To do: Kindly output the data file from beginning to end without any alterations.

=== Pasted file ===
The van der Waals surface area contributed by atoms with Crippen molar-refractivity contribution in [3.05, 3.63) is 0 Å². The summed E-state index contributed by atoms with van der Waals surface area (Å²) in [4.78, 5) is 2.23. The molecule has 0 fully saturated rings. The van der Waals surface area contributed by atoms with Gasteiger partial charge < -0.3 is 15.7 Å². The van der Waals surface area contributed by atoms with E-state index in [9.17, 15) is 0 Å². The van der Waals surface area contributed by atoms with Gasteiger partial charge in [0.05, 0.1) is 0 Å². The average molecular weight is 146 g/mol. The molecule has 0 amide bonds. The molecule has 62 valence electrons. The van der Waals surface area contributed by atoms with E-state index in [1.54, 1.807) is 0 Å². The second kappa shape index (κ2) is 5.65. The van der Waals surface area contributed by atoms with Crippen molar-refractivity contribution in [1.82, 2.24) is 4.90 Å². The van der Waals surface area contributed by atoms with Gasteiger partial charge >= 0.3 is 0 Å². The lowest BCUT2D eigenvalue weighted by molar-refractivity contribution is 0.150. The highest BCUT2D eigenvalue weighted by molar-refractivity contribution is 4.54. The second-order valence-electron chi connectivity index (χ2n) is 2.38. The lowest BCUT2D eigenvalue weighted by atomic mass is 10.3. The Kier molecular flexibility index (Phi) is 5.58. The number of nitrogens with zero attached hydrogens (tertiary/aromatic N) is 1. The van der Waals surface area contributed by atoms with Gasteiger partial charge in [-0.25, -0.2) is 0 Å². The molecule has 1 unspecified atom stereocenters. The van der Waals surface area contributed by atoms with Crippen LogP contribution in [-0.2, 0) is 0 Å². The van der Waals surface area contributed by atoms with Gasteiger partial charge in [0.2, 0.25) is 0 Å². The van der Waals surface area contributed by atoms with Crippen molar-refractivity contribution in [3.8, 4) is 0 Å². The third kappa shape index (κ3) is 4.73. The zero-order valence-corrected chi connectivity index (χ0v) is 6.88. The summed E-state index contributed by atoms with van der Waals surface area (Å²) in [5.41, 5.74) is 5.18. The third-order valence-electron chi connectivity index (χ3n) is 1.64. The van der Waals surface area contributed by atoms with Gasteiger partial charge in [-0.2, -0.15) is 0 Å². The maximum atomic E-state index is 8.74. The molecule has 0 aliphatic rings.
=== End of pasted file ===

The van der Waals surface area contributed by atoms with Crippen molar-refractivity contribution in [3.05, 3.63) is 0 Å². The summed E-state index contributed by atoms with van der Waals surface area (Å²) in [4.78, 5) is 2.23. The molecule has 0 fully saturated rings. The van der Waals surface area contributed by atoms with Gasteiger partial charge < -0.3 is 15.7 Å². The van der Waals surface area contributed by atoms with E-state index in [9.17, 15) is 0 Å². The van der Waals surface area contributed by atoms with Gasteiger partial charge in [0.05, 0.1) is 0 Å². The average molecular weight is 146 g/mol. The molecule has 0 amide bonds. The molecule has 62 valence electrons. The van der Waals surface area contributed by atoms with E-state index in [1.54, 1.807) is 0 Å². The second kappa shape index (κ2) is 5.65. The van der Waals surface area contributed by atoms with Crippen molar-refractivity contribution in [1.82, 2.24) is 4.90 Å². The van der Waals surface area contributed by atoms with Gasteiger partial charge >= 0.3 is 0 Å². The lowest BCUT2D eigenvalue weighted by molar-refractivity contribution is 0.150. The highest BCUT2D eigenvalue weighted by molar-refractivity contribution is 4.54. The second-order valence-electron chi connectivity index (χ2n) is 2.38. The lowest BCUT2D eigenvalue weighted by atomic mass is 10.3. The Kier molecular flexibility index (Phi) is 5.58. The number of nitrogens with zero attached hydrogens (tertiary/aromatic N) is 1. The van der Waals surface area contributed by atoms with Gasteiger partial charge in [-0.25, -0.2) is 0 Å². The molecule has 1 unspecified atom stereocenters. The van der Waals surface area contributed by atoms with Crippen LogP contribution in [-0.2, 0) is 0 Å². The van der Waals surface area contributed by atoms with Gasteiger partial charge in [0.2, 0.25) is 0 Å². The van der Waals surface area contributed by atoms with Crippen molar-refractivity contribution in [3.8, 4) is 0 Å². The third kappa shape index (κ3) is 4.73. The zero-order valence-corrected chi connectivity index (χ0v) is 6.88. The summed E-state index contributed by atoms with van der Waals surface area (Å²) in [5.41, 5.74) is 5.18. The third-order valence-electron chi connectivity index (χ3n) is 1.64. The van der Waals surface area contributed by atoms with Gasteiger partial charge in [-0.2, -0.15) is 0 Å². The maximum atomic E-state index is 8.74. The molecule has 0 aliphatic rings.